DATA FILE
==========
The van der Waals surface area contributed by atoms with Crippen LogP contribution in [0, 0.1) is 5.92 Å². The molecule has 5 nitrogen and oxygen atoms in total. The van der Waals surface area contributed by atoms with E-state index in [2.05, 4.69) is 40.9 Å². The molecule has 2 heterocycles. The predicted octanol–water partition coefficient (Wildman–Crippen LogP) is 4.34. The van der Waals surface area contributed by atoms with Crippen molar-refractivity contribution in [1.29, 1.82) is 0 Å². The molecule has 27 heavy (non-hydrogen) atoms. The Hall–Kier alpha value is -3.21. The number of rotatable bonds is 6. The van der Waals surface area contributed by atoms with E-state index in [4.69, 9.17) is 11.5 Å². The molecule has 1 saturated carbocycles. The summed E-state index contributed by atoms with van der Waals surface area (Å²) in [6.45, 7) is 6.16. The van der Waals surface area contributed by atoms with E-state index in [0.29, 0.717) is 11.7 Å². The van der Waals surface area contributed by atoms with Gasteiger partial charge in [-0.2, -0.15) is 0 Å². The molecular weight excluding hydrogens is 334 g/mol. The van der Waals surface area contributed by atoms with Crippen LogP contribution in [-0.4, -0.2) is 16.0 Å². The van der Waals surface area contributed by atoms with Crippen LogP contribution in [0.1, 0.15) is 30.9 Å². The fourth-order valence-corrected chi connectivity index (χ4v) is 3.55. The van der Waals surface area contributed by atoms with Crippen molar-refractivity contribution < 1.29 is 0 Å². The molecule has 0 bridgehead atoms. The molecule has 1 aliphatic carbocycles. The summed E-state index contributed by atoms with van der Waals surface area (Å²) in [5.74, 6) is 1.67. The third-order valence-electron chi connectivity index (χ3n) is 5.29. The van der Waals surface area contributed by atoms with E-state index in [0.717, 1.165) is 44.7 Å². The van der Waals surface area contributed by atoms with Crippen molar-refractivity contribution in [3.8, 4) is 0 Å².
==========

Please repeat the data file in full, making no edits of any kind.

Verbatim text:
The van der Waals surface area contributed by atoms with Crippen LogP contribution in [0, 0.1) is 5.92 Å². The molecule has 5 nitrogen and oxygen atoms in total. The van der Waals surface area contributed by atoms with E-state index in [2.05, 4.69) is 40.9 Å². The molecule has 2 heterocycles. The predicted octanol–water partition coefficient (Wildman–Crippen LogP) is 4.34. The van der Waals surface area contributed by atoms with Crippen molar-refractivity contribution in [1.29, 1.82) is 0 Å². The molecule has 27 heavy (non-hydrogen) atoms. The Hall–Kier alpha value is -3.21. The number of rotatable bonds is 6. The van der Waals surface area contributed by atoms with E-state index in [4.69, 9.17) is 11.5 Å². The molecule has 1 saturated carbocycles. The summed E-state index contributed by atoms with van der Waals surface area (Å²) in [6.45, 7) is 6.16. The van der Waals surface area contributed by atoms with E-state index in [0.29, 0.717) is 11.7 Å². The van der Waals surface area contributed by atoms with Gasteiger partial charge in [-0.2, -0.15) is 0 Å². The molecular weight excluding hydrogens is 334 g/mol. The van der Waals surface area contributed by atoms with Crippen LogP contribution in [-0.4, -0.2) is 16.0 Å². The van der Waals surface area contributed by atoms with Crippen LogP contribution in [0.1, 0.15) is 30.9 Å². The fourth-order valence-corrected chi connectivity index (χ4v) is 3.55. The van der Waals surface area contributed by atoms with Crippen molar-refractivity contribution < 1.29 is 0 Å². The molecule has 0 bridgehead atoms. The molecule has 1 aliphatic carbocycles. The summed E-state index contributed by atoms with van der Waals surface area (Å²) in [5.74, 6) is 1.67. The third-order valence-electron chi connectivity index (χ3n) is 5.29. The van der Waals surface area contributed by atoms with E-state index in [0.717, 1.165) is 44.7 Å². The van der Waals surface area contributed by atoms with Crippen molar-refractivity contribution in [3.8, 4) is 0 Å².